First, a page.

Notebook: Week 2
Posted by Glenn Fredricks on Apr 15 2005 at 05:00PM PDT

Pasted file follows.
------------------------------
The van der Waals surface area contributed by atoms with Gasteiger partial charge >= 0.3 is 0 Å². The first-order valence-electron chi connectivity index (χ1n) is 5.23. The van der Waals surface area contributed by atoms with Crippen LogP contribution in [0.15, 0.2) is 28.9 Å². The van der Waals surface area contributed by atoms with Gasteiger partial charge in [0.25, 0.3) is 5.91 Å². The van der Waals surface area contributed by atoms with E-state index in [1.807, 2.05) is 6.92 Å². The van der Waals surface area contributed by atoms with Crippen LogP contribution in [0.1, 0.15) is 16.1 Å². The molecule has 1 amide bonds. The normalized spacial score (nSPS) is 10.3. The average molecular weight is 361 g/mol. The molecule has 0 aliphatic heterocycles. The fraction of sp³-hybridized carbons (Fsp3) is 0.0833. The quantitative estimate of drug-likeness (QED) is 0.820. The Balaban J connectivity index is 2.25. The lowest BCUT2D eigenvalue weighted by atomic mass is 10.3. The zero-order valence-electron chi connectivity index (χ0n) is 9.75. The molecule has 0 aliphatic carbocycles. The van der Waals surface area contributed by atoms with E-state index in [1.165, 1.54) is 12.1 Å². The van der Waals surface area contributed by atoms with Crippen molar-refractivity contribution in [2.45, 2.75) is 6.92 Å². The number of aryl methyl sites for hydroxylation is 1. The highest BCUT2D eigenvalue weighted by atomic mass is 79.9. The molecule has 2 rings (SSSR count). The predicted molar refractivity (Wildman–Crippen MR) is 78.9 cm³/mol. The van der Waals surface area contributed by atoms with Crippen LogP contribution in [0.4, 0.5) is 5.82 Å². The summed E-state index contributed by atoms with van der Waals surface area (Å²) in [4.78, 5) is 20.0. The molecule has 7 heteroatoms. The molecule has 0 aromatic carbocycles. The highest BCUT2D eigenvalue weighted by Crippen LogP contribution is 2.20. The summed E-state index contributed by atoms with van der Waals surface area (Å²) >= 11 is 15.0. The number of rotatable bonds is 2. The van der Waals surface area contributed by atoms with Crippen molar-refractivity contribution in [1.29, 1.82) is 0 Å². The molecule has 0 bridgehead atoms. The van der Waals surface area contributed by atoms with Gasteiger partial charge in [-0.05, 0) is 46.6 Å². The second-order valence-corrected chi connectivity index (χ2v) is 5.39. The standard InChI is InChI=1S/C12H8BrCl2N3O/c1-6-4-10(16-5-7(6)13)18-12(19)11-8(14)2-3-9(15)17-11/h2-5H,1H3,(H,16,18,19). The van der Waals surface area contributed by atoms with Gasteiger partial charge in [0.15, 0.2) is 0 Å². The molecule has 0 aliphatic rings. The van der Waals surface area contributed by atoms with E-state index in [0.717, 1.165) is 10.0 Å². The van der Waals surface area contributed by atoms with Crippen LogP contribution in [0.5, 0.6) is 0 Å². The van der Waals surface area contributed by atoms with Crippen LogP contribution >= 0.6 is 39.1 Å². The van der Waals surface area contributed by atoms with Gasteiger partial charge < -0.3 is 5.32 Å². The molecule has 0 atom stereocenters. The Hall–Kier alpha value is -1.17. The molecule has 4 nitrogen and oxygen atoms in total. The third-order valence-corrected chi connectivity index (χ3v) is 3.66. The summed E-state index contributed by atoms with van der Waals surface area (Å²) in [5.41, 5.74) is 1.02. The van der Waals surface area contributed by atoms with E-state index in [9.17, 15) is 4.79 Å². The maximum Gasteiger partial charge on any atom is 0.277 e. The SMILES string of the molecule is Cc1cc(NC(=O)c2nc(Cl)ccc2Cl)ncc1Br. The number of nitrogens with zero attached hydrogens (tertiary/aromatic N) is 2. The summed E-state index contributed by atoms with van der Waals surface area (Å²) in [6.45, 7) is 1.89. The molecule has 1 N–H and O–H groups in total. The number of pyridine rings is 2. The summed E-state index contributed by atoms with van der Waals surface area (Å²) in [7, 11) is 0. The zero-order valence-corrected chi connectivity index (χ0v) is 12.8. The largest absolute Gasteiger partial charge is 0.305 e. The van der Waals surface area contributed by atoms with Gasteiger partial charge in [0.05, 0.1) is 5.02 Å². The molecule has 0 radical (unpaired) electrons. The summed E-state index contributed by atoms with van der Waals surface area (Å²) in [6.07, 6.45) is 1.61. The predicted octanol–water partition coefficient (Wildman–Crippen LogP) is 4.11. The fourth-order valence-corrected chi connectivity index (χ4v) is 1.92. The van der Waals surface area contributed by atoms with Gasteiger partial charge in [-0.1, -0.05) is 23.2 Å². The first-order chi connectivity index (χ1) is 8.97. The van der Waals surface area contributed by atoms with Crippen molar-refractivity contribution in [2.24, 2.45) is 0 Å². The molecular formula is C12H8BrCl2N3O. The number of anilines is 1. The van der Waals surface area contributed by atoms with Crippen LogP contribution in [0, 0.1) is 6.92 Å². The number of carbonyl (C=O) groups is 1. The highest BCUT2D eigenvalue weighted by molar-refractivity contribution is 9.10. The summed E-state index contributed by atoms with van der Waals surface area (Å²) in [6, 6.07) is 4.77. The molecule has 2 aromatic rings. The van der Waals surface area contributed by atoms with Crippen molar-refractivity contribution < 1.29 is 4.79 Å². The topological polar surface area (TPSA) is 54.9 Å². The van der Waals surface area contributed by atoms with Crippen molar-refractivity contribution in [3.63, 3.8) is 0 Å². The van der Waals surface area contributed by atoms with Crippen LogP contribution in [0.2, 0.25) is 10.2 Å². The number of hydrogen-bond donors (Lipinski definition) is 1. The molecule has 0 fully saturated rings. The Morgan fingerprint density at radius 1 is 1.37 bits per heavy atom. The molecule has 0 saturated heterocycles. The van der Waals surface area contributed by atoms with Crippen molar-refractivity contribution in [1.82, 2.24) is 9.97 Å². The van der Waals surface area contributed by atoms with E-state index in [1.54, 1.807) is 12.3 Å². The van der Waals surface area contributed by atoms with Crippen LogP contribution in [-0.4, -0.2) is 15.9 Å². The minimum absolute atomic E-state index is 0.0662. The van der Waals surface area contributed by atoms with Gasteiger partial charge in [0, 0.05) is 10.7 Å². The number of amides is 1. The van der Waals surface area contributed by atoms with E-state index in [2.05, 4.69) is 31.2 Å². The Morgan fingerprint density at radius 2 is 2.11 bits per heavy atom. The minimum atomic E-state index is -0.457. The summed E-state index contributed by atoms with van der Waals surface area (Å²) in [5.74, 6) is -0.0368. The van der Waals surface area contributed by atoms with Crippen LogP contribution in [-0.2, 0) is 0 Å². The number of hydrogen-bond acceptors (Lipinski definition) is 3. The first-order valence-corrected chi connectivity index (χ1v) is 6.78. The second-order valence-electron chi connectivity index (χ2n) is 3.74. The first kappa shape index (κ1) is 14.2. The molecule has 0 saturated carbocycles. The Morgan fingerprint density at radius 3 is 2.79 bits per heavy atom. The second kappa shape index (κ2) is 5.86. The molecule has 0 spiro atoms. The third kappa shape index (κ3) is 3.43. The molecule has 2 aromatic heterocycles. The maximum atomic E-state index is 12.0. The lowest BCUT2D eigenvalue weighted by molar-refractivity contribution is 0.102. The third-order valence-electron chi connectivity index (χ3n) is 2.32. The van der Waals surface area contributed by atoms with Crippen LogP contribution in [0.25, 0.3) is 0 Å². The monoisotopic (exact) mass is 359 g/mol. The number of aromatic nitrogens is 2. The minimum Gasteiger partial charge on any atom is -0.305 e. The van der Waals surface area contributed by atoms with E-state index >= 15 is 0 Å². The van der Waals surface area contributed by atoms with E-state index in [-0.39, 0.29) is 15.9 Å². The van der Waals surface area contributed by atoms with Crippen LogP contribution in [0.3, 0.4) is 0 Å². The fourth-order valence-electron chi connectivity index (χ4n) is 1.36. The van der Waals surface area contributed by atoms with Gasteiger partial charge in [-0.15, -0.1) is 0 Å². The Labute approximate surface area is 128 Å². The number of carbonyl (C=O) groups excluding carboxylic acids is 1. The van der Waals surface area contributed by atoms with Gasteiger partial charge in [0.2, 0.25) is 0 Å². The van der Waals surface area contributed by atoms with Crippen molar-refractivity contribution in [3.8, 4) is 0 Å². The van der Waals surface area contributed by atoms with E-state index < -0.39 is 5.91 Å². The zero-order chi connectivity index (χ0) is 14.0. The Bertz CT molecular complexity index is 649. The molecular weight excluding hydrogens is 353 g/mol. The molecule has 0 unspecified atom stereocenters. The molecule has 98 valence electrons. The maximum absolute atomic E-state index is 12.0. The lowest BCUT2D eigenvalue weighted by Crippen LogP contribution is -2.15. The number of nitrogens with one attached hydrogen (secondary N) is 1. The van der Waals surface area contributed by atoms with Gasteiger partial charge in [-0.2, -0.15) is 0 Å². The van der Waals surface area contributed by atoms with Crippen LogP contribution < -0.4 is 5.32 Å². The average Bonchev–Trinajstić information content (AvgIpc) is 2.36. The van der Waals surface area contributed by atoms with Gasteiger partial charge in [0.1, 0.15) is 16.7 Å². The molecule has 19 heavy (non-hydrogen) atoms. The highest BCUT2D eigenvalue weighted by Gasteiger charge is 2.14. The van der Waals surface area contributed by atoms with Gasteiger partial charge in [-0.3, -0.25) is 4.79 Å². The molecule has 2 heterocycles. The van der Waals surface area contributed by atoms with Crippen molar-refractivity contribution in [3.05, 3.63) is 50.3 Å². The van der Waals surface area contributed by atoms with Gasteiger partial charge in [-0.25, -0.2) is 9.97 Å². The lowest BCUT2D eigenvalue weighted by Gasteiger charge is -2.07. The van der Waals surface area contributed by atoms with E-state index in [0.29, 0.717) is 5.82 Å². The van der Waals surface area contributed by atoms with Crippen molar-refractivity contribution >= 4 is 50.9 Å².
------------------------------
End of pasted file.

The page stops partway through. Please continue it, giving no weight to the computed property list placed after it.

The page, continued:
NOTEBOOK Guvs' blowout win has repercussions Published in the Home News Tribune 04/16/05 by GREG TUFARO Baseball The final score of Tuesday's Greater Middlesex Conference Gold Division game between South Amboy and St. Peter raised more than a few eyebrows. The Governors, who have White Division talent, rolled to a 44-3 mercy-rule victory that some in the GMC community believed to be unsportsmanlike. "I want to publicly apologize to the players, coaches and administration of St. Peter High School for our unsportsmanlike actions," South Amboy Athletics Director Gene Mosley said. "As for South Amboy, what we have is a ruptured reputation. I'm hopeful that we as a district have the courage to take the steps necessary to ensure that this never happens again and begin the long process of restoring our integrity." After rallying for 17 runs in the second inning, South Amboy owned a 23-0 lead. Coach George Krzyzanowski, who had 10 varsity players and no junior-varsity squad available that day, said he was not trying to run up the score. "I had nobody to put in as subs," he said. "In baseball, I can't tell a kid not to hit. We went up to hit and guys were hitting the ball. I had no control of the outcome." South Amboy scored nine more times in the third and 12 more times in the fourth to produce the final margin. Nobody would ever suggest that the Governors should intentionally get themselves picked off first, steal home without taking a lead or remove their helmets while running the bases (which is against the rules) to make easy outs. There are, however, less conspicuous ways to make the outcome more respectable. Asked if he told his players to bat from the opposite side of the plate or encouraged them to work on fundamentals, such as hitting the ball to the opposite field or out of a two-strike count, Krzyzanowski said, "I never thought about it. "Everything was just happening so quickly. Sometimes you just don't know how to react. I spoke to the coach afterward. He was not offended." St. Peter coach Jorge Diaz, indeed, said he did not feel as though the Governors were intentionally trying to run up the score. Regardless, a 41-run drubbing violates the spirit of competition at any level, especially in high school baseball. The players, however, should not be faulted for the lopsided outcome. This is a terrific group of kids who can compete against any GMC team, as evidenced by their 2-1 loss to J.P. Stevens in last year's conference tournament. Sophomores Joe Magnifico, Joe Bartlinski and Brian Seres form a pitching rotation that may be as strong as any in the league. Quite simply, South Amboy has talent that the Gold Division hasn't seen in a number of years, if ever. Realizing that, Mosley beefed up the school's schedule. The Governors are playing the likes of Piscataway and Woodbridge this season. St. Peter is as classy as South Amboy is talented. The Cardinals have captured the attention and received the respect of seemingly every GMC coach for their dedication to the game and their resiliency. The Cardinals continue to play for the love of the game, regardless of the outcome. For that, they are to be applauded. SPOTSWOOD FULLY CHARGED: About a mile of Summerhill Road separates East Brunswick and Spotswood high schools. Players from both institutions combined to form the Milltown Senior American Legion team that finished fourth in last summer's state tournament. While several starters from that squad graduated, the bulk returned to their respective high school programs this spring. As a result, some of the best baseball in Middlesex County is being played within that one-mile stretch of Summerhill Road. Nobody knows that better than first-year Spotswood mentor Glenn Fredricks, who coached the Milltown Legion team to a 25-5 record and whose Chargers got off to a 5-1 start following Wednesday's 9-6 victory over Colonia. "You could tell by the way the early season is going, between us and EB, that the balance of power has really shifted to southern Middlesex County," Fredricks said. "The way that we are handling ourselves on Summerhill Road, both towns have a lot of reason to be proud." East Brunswick (5-1) is ranked No. 1 in the Home News Tribune Top 10 and Spotswood is ranked sixth. The teams opened the year with a combined 10-2 record. The Chargers' lone defeat was an 8-7 setback to Woodbridge in which they squandered a six-run lead late in the game. Apparently, Spotswood does not know how to handle prosperity. Fredricks' club seems to perform better when coming from behind. In four of their five victories, the Chargers trailed in the first inning by a combined 7-0 score. Each of those runners who crossed home plate reached safely via walk or error. Fredricks put an end to his pitchers issuing first-inning free passes by having them throw a simulated inning in the bullpen before taking the mound for a game. The move worked as opponents failed to receive first-inning walks in Spotswood's last two outings. "If we keep our walk totals down," Fredricks said, "we win comfortably." Spotswood has outscored opponents 73-32 or by an average of 6.8 runs per game. The sixth has proved to be a huge inning for the Chargers, who combined to score 22 runs during that frame in mercy-rule wins over Highland Park and Dunellen. Strangely, Spotswood relievers actually earned saves in those 21-5 and 16-6 victories. The Chargers are batting .398 as a team with Brian Dzuro (.813), John Dubovick (.500), Mike Hohman (.450) and Steve Abbott (.417) leading the way. Twenty-one of the team's 68 hits have gone for extra bases. Spotswood compiled a 6-0 mark in the preseason, defeating St. Joseph, Carteret and Immaculata along the way. FALCONS STILL FLYING HIGH: No GMC Red Division team, other than Edison, may have lost more to graduation than St. Joseph. Despite losing so many players, the Falcons are off to a terrific start. St. Joseph has been led by the pitching and hitting of junior Matt Owens and junior Dan Rizzolo. As a pitcher, Owens owns a 2-0 record and a 2.99 ERA. He outdueled South Brunswick ace Travis Smart in a 4-3 victory on Monday. At the plate, Owens is St. Joseph's second-leading hitter with a .444 average, including a home run. He had the game-winning RBI against the Vikings with a two-out hit. The 6-foot-3, 200-pound right-hander throws fairly hard, but is most successful when he can get his curveball over for strikes. "We had plans to pitch Matty last year on the varsity," St. Joseph coach Lou Urbano said, "but we just couldn't ever get him in because of all the senior pitching we had. But we've had our eye on him since freshman year. He's starting to pitch with confidence now." Rizzolo, who plays left field and bats third, wasn't on anybody's radar at the start of the year. All he's done thus far is bat .409 with a homer, two doubles and a team-leading 10 RBI and 11 runs scored. "No one relaly knows about him," said Urbano, who moved Harry Douglas to the leadoff spot so that Rizzolo could bat third. "I put this kid there because he's just been tearing the cover off the ball and knocking in a lot of runs for us." In addition, Rizzolo may be the fastest player in Urbano's lineup. ONE-RUN FUN: In yet another sign of the league's incredible parity, GMC teams have already played a total of 27 one-run games this season (please see accompanying chart). A dozen of those one-run contests were played in the Red Division. Edison has been involved in five one-run affairs this season, winning every single one of them. Coach Vin Abene hopes living on the edge will pay off down the road. "We are building some character for later in the year," he said. THAT'S GOTTA HURT: After getting hit by a curveball in a game against Old Bridge Tuesday, Sayreville center fielder Ed Goldmann was not allowed to take first base because the plate umpire felt he made no effort to get out of the way. On the ensuing pitch, Goldmann was drilled by a fastball. Again, he was not allowed to take first base because the plate umpire felt he still made no effort to avoid being hit. "I've never seen anything like that," Sayreville coach Mike Novak said. After working the count full, Goldmann reached first safely, and less painfully, on a bloop single. GMC'S BEST-KEPT SECRET: The GMC's best-kept secret may be Monroe pitcher Scott Basarab, a rubber-armed right-hander who will play at Monmouth University next year and doesn't get the credit he deserves. Basarab led the Falcons to a 7-2 victory over Sayreville on Thursday. His shutout was spoiled by Goldmann's two-run, seventh-inning homer. Behind Basarab, who has thrown 26 of Monroe's 42 innings, the Falcons are off to a 3-3 start. Basarab throws a fastball, curveball, slider and knuckleball. He learned the latter from his uncle, Barney Shultz, a former major-league pitcher who compiled a 3.63 ERA in seven seasons with St. Louis, Detroit and the Cubs. Basarab said he learned the rest of his pitches from his father, who played in the Baltimore Orioles organization.